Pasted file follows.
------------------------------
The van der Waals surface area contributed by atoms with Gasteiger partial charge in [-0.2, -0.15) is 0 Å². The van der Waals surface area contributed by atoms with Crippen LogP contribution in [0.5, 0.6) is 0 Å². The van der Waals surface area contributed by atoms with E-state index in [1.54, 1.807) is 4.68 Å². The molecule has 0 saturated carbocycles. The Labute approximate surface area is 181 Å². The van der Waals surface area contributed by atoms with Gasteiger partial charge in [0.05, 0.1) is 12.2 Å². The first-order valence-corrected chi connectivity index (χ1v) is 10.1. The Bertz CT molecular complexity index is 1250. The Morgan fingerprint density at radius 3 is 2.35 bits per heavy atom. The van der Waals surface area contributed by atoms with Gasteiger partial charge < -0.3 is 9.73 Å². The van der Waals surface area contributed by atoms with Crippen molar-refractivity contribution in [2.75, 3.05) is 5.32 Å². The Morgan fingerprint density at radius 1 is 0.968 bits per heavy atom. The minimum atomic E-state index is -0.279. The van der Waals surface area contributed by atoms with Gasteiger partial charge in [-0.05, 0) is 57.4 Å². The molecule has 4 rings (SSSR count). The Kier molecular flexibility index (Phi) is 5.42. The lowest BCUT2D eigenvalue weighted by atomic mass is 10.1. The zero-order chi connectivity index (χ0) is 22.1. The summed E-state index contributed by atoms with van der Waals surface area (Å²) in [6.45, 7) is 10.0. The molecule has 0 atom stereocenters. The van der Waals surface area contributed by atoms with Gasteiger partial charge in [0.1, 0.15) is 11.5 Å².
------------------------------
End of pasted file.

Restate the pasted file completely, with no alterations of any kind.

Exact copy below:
The van der Waals surface area contributed by atoms with Gasteiger partial charge in [-0.2, -0.15) is 0 Å². The van der Waals surface area contributed by atoms with Crippen LogP contribution in [0.5, 0.6) is 0 Å². The van der Waals surface area contributed by atoms with E-state index in [1.54, 1.807) is 4.68 Å². The molecule has 0 saturated carbocycles. The Labute approximate surface area is 181 Å². The van der Waals surface area contributed by atoms with Gasteiger partial charge in [0.05, 0.1) is 12.2 Å². The first-order valence-corrected chi connectivity index (χ1v) is 10.1. The Bertz CT molecular complexity index is 1250. The Morgan fingerprint density at radius 3 is 2.35 bits per heavy atom. The van der Waals surface area contributed by atoms with Gasteiger partial charge < -0.3 is 9.73 Å². The van der Waals surface area contributed by atoms with Crippen molar-refractivity contribution in [2.75, 3.05) is 5.32 Å². The Morgan fingerprint density at radius 1 is 0.968 bits per heavy atom. The minimum atomic E-state index is -0.279. The van der Waals surface area contributed by atoms with Gasteiger partial charge in [-0.05, 0) is 57.4 Å². The molecule has 4 rings (SSSR count). The Kier molecular flexibility index (Phi) is 5.42. The lowest BCUT2D eigenvalue weighted by atomic mass is 10.1. The zero-order chi connectivity index (χ0) is 22.1. The summed E-state index contributed by atoms with van der Waals surface area (Å²) in [6.45, 7) is 10.0. The molecule has 0 atom stereocenters. The van der Waals surface area contributed by atoms with Gasteiger partial charge in [0.1, 0.15) is 11.5 Å².